Jerry McKibbon is a tough, no nonsense reporter, mentoring special prosecutor John Conroy in routing out corrupt officials in the city, which may even include Conroy's own police detective father as a suspect.
During the 1850s, crooked lumber syndicate man Beauvais tries to take over the local mill while Sequin, the sensual owner of a gambling riverboat, tries to control the heart of Mississippi lumberjack Dan Corrigan.
Pepe Le Moko leads a gang of jewel thieves in the Casbah of Algiers, where he has exiled himself to escape imprisonment in his native France. Inez, his girl friend, is infuriated when Pepe flirts with Gaby, a French visitor, but Pepe tells her to mind her own business. Detective Slimane is trying to lure Pepe out of the Casbah so he can be jailed. Against Slimane's advice, Police Chief Louvain capture Pepe in a dragnet, but his followers free him. Inez realizes that Pepe has fallen in love with Gaby and intends to follow her to Europe. Slimane knows the same and uses her as the bait to lure Pepe out of the Casbah.Written by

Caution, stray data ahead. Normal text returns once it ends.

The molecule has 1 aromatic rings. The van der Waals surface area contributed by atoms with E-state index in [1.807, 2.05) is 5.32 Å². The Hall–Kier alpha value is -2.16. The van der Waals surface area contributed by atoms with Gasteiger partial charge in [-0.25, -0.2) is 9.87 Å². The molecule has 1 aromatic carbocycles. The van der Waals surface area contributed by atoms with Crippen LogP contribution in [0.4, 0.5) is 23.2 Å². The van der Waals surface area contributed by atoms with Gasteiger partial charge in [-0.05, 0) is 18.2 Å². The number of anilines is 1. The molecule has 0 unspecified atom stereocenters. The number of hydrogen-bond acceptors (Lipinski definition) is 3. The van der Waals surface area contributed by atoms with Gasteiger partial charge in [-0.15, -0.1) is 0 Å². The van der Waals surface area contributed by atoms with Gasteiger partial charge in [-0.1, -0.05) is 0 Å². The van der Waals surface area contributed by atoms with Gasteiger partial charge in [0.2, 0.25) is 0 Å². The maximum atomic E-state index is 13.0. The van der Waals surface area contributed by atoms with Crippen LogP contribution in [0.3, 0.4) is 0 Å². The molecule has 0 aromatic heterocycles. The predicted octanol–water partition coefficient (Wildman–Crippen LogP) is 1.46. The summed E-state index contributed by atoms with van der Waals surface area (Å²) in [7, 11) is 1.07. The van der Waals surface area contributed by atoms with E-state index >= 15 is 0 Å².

Les Adams <firstname.lastname@example.org>
Successful remake of Duvivier's "Pepé le Moko" but not quite striking home
It is not a bad remake of Julien Duvivier's classic and incomparable "Pepé le Moko" with Jean Gabin from 1937 with even some advantages to the French original, chiefly Marta Toren as the beautiful lady from abroad and home and Peter Lorre as the police inspector in one of his most suavely amiable and abominable performances; but the songs are quite good also and Tony Martin, although inferior to Jean Gabin, is convincing and charming enough. Another asset is Yvonne de Carlo as Inez, and like in "Pepé le Moko" you wonder why he doesn't prefer her to the alien lady as a much more rational and sensible option; but it's in his nature to choose challenge to comfort.
There is very little to add, if you have seen "Pepé le Moko" you have seen it all, the drama is exactly the same here with its regrettable and overwhelmingly sad finale, but Julien Duvivier makes it both more realistic, more poetic and more overwhelming. What Tony Martin lacks is the tragic touch of Jean Gabin with his poignant stigma.
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